By Rebecca Simkin, Local Journalism Initiative reporter
Susan V. Bosak is a woman with a vision. She saw the opportunity for connection between generations as a way to give greater meaning to life and work and a way to have a bigger impact on the world, our environment and each other.
As we are now living longer than ever, we have the opportunity to connect with up to seven generations throughout our lives. At the moment, though, each generation is living more and more separate lives from others, and we are losing the opportunity to make intergenerational connections. Seniors live in senior communities, children spend their time primarily in school, and adults are mostly at their jobs. Because of this, we don’t spend much time with people of other generations, and we don’t realize that this is a problem.
Bosak suggests, “We’re stuck in little stories. The challenge of this moment in human history is that we need bigger stories to encourage more vital ways of being and doing.”
The concept of connecting the seven generations not only gives richness and meaning to our own lives but can also greatly impact the world and the future. It gives us a bigger view of our imprint on the world.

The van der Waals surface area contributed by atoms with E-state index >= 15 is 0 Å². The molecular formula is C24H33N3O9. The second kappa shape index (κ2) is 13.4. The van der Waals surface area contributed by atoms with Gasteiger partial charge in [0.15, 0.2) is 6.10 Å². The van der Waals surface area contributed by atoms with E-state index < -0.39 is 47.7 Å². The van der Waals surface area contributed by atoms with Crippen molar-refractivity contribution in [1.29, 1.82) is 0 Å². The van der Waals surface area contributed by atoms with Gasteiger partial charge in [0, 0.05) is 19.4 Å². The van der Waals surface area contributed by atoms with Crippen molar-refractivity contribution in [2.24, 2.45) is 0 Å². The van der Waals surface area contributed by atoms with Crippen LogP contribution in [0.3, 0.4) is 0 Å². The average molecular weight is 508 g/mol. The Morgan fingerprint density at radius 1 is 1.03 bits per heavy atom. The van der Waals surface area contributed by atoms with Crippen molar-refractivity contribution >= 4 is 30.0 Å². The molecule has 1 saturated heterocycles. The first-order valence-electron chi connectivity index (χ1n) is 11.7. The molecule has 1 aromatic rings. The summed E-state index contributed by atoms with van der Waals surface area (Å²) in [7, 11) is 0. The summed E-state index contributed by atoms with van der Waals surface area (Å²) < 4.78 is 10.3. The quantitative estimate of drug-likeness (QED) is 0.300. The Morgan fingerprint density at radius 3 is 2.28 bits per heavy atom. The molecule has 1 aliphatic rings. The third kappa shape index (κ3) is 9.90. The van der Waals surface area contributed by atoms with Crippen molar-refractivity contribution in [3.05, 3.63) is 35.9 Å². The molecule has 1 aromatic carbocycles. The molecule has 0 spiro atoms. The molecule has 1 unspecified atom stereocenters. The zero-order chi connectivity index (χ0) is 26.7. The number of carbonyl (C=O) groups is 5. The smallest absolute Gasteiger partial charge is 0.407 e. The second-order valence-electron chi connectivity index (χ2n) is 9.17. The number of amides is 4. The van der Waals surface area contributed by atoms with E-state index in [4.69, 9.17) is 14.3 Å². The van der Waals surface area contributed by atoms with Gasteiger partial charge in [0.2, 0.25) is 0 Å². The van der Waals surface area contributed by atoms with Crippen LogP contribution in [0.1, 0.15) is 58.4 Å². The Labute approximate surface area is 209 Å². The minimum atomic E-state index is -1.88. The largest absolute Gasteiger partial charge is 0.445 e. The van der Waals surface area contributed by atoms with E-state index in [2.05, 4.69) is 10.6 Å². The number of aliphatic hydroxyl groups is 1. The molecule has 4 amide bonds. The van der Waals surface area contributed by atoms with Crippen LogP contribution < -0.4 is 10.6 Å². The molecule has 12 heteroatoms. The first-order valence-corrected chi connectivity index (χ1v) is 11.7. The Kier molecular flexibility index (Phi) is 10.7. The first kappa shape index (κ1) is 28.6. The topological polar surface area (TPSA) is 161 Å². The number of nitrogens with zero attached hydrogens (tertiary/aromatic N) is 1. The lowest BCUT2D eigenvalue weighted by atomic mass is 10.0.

Her idea is backed up by many great thinkers, including anthropologist Margaret Mead, who asserted that “connections between generations are essential for the mental health and stability of nations.”
With this vision in mind, Bosak founded the Legacy Project to make a large-scale change by starting with meaningful local intergenerational projects, eventually developing into projects that have a broader impact on society and our planet.
Markham is host to a number of these projects, and you, or someone you know, might be interested in participating. The Legacy Project has brought together a community collaboration that includes the City of Markham, Markham Public Library, Social Services Network, and York University.
The 7-Generation initiative is rooted in an Indigenous concept of holistic, long-term thinking across seven generations while at the same time reflecting the modern context of a historic demographic shift to more living generations.
This initiative explores the following seven broad themes: environment and climate change, economy, community, health, education and lifelong learning, life course and aging, and Indigenous worldviews/knowledge.
The Legacy Project’s 23rd annual Listen to a Life Story Contest runs until April 14. The contest is open to young people 8-18 years old, with a grandparent 50 years or older.
Talk With Ethan: People & Place, an intergenerational series, is made up of some virtual discussions starting the week of March 20, culminating in a Community Design Lab at Cornell Community Centre on April 13.
Whatever your age, this project is an opportunity to enrich your life and the lives of others. Visit legacyproject.org/7gen/markham for more information.
Now that you’ve been invited to the table of the Legacy Project, will you step up and join for a better planet?